When you are injured in a motor vehicle accident, you may think that your case will be a relatively straightforward matter, decided largely upon each side’s presentation of the facts. Sometimes that is how a case plays out. Other times, your case may hinge upon more technical legal rules and concepts, like consolidation of cases, issue preclusion, and claim preclusion. What all of these things represent is the extent to which any type of legal matter can end up succeeding or failing based upon things that require an in-depth knowledge of the law. To make sure that you are prepared for whatever your case presents, make sure you have a knowledgeable Massachusetts car accident attorney representing you.
An example of such a scenario played out recently in the Massachusetts courts. The underlying incident was a straightforward intersection accident in Weymouth. John was a passenger in a vehicle driven by Kelly. At the intersection, Kelly’s vehicle and a vehicle driven by Noah crashed. The key factual issue in the case was which driver ran a red light to cause the collision. John sued Noah, and, sometime shortly after that, Kelly sued Noah.
Both lawsuits were filed in Brockton. Both John and Kelly had the same attorney. The judge who oversaw the cases decided to consolidate both lawsuits and determined that Kelly’s case versus Noah should be tried first. At the close of the evidence in that case, the jury entered a verdict in favor of Noah. Since the jury found Noah not negligent in that case, the judge reasoned that John could not win his case and entered judgment for Noah on that part too.
John appealed and won, meaning that the appeals court revived his action and gave him a renewed chance to present his case to a jury. The negligence lawsuit that John presented was something that generally allows for a trial by jury. There are only a few circumstances in which a plaintiff in John’s shoes might not be entitled to a jury trial.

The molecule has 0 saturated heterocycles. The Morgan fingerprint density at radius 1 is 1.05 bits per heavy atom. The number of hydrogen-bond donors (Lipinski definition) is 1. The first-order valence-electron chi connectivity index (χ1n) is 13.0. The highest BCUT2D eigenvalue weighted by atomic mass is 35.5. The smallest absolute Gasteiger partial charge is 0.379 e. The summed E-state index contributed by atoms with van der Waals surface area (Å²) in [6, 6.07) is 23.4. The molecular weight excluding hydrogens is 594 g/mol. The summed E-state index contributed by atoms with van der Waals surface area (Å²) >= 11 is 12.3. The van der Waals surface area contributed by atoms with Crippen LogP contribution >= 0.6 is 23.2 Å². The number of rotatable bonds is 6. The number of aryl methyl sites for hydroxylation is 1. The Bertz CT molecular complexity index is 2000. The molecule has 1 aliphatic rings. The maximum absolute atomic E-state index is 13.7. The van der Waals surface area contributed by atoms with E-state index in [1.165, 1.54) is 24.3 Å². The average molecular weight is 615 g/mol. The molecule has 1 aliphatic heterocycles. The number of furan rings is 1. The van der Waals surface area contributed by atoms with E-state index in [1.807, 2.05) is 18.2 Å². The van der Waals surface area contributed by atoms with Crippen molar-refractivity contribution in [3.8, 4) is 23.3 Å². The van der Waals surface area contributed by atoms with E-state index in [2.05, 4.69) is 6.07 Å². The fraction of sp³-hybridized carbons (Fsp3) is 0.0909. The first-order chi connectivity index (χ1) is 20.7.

One of those is something called “res judicata.” That is a Latin phrase that means “a matter judged” already. There are two ways that a case can be considered “judged already.” One is “claim preclusion,” which means a “valid, final judgment conclusive on the parties and their privies.” That didn’t apply to the verdict in Kelly’s case because John was not a party in Kelly’s lawsuit. The other type of res judicata is “issue preclusion,” which refers to situations in which “the same issue arises in a later action, based on a different claim, between the same parties or their privies.” That also didn’t match the facts of John’s actions because, again, he was not a party to Kelly’s lawsuit.
John and Kelly were occupants of the same car that collided with Noah, and both John and Kelly accused Noah of negligence for causing that one accident. These facts alone were not enough to trigger the legal rules of issue preclusion or claim preclusion. In other words, these facts were not enough to warrant denying John “his day in court,” which he definitely did not receive.
Certainly, John’s case involved a lot of technical legal terms and complex, intricate legal arguments. What John’s case and successful appeal represent, though, is a very basic reality about litigation. Even when you have what might seem like a straightforward case of negligence based upon an intersection collision, your case may still come down to very technical decisions about rules of law. To make sure that you are prepared for any twists and turns your case takes, retain experienced Plymouth County car accident lawyer Michael S. Mehrmann. Our team has diligently and effectively represented injured drivers and passengers from across Plymouth County, including in Kingston, Plymouth, Marshfield, Hanson, Carver, Pembroke, and Duxbury. To find out more about how we can assist you, call (781) 585-3911 or contact us online.
More Blog Posts:
Winning Your Pedestrian Accident Case in Massachusetts Even if You Crossed Against the Light, Plymouth County Injury Lawyer Blog, Feb. 6, 2018
Enforcing the Settlement You Achieved Through Mediation in Your Massachusetts Auto Accident Case, Plymouth County Injury Lawyer Blog, Dec. 22, 2017
Photo Credit: OpenClipart-Vectors, [CC0 License], via Pixabay